Throughout the election season, the Center for Political Engagement, a nonpartisan student-run organization at Davidson, helped students register to vote, engaged students in social settings, provided shuttles to and from voting locations, and hosted Election Day watch parties.

At UNC Charlotte, transit services were free for all students on Election Day, according to the university's Instagram story.

Students — past and present — also did what they could to encourage voter participation on campus.

Maria Ayala, a recent UNC Charlotte graduate, set up her fourth and final table of the new voters project for the The North Carolina Public Interest Research Group (NCPIRG) Campus Action. Ayala said the student-led nonprofit reached about 400 UNC Charlotte students with stickers, conversations, and voter guides.

"I think that's really helped people to just get out to vote because it's so convenient," said Ayala. "I feel like the culture of civic engagement is really growing on campus to where students are realizing, 'A lot of people are doing it, so maybe it's something that's important and that I should do.'"

Ayala said NCPIRG Campus Action had been trying to remind students to vote. She said even though midterm elections get less attention and turnout, they affect locals more directly than the presidential election.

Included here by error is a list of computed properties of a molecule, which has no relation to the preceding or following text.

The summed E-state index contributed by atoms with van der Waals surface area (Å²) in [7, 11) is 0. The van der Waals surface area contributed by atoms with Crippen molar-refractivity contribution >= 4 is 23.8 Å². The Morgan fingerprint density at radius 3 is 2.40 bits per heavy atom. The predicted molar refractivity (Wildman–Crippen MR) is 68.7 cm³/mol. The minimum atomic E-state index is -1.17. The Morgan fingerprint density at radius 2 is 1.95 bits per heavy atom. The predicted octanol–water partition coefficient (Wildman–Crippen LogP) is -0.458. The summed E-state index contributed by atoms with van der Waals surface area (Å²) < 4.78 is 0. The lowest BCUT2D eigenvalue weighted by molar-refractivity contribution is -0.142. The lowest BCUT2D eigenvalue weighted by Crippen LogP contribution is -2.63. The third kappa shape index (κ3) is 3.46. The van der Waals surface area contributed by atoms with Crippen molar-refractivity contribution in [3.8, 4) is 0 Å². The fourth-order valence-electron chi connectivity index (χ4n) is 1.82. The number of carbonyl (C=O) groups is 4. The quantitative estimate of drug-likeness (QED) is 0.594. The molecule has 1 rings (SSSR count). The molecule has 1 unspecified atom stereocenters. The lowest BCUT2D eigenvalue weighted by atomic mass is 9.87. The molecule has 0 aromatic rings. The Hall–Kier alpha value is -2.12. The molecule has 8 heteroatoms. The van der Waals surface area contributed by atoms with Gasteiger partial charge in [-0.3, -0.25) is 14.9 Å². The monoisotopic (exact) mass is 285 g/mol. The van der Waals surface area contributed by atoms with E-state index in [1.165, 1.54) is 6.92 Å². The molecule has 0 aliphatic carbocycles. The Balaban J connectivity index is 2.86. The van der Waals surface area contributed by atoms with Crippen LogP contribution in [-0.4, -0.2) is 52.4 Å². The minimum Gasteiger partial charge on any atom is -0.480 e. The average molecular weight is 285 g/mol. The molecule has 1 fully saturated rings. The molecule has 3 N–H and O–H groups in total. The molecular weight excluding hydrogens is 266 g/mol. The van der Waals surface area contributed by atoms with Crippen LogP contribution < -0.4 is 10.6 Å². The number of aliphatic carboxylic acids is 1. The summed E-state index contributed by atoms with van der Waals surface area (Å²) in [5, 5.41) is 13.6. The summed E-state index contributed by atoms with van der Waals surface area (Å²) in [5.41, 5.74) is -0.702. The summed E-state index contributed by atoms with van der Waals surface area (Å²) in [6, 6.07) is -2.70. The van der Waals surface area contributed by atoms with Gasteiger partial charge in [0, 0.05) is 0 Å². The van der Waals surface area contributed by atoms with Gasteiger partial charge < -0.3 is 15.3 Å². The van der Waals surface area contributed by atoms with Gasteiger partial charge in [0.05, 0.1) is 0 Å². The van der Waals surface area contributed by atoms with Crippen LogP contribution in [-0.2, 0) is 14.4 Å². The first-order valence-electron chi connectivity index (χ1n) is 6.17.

Fager, who woke up extra early on Election Day, said she could vote before class because of free pizza from a table like Ayala's.

She said UNC Charlotte did not have any voting advocacy targeted toward graduate students, but on-campus organizations offered easy voter registration and encouraged voting practices.

A few days before Election Day, Fager said she was going to the gym when she spotted free pizza. When she got to the table, student volunteers asked if she was registered to vote. She had to leave for the gym but said she'd be back in an hour to register. However, the people at the booth were skeptical.

"We didn't think you'd come back," the volunteers told her.

Fager proved them wrong and did register to vote – they just didn't give her what they promised.

"So I did all that — they didn't give me any pizza," said Fager. "So that was tough, but because of them and their temptation of pizza, I registered to vote."